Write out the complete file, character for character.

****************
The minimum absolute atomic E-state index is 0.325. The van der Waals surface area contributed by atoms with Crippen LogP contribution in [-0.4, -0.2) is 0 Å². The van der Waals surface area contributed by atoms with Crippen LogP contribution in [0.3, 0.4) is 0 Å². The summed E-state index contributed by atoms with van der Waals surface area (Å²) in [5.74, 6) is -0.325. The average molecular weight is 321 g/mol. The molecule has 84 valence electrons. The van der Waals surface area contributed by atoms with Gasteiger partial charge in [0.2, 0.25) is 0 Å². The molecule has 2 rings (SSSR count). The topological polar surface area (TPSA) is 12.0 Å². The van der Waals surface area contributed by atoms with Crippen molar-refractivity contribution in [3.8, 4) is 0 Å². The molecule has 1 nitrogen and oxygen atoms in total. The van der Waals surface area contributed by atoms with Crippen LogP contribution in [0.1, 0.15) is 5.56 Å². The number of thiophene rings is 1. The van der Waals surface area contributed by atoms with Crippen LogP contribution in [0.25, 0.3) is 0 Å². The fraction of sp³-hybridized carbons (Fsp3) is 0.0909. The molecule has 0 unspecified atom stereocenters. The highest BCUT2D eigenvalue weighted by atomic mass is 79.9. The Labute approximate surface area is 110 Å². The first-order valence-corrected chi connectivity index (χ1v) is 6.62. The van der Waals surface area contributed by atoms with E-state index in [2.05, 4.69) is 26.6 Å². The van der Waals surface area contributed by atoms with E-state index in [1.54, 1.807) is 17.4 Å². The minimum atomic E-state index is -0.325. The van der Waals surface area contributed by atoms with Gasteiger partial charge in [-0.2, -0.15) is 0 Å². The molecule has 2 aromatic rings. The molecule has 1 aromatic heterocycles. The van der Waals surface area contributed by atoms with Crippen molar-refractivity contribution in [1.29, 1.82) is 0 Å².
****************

The minimum absolute atomic E-state index is 0.325. The van der Waals surface area contributed by atoms with Crippen LogP contribution in [-0.4, -0.2) is 0 Å². The van der Waals surface area contributed by atoms with Crippen LogP contribution in [0.3, 0.4) is 0 Å². The summed E-state index contributed by atoms with van der Waals surface area (Å²) in [5.74, 6) is -0.325. The average molecular weight is 321 g/mol. The molecule has 84 valence electrons. The van der Waals surface area contributed by atoms with Gasteiger partial charge in [0.2, 0.25) is 0 Å². The molecule has 2 rings (SSSR count). The topological polar surface area (TPSA) is 12.0 Å². The van der Waals surface area contributed by atoms with Crippen molar-refractivity contribution in [3.8, 4) is 0 Å². The molecule has 1 nitrogen and oxygen atoms in total. The van der Waals surface area contributed by atoms with Crippen LogP contribution in [0.1, 0.15) is 5.56 Å². The number of thiophene rings is 1. The van der Waals surface area contributed by atoms with Crippen LogP contribution in [0.25, 0.3) is 0 Å². The fraction of sp³-hybridized carbons (Fsp3) is 0.0909. The molecule has 0 unspecified atom stereocenters. The highest BCUT2D eigenvalue weighted by atomic mass is 79.9. The Labute approximate surface area is 110 Å². The first-order valence-corrected chi connectivity index (χ1v) is 6.62. The van der Waals surface area contributed by atoms with E-state index in [2.05, 4.69) is 26.6 Å². The van der Waals surface area contributed by atoms with E-state index in [1.54, 1.807) is 17.4 Å². The minimum atomic E-state index is -0.325. The van der Waals surface area contributed by atoms with Gasteiger partial charge in [-0.2, -0.15) is 0 Å². The molecule has 2 aromatic rings. The molecule has 1 aromatic heterocycles. The van der Waals surface area contributed by atoms with Crippen molar-refractivity contribution in [1.29, 1.82) is 0 Å².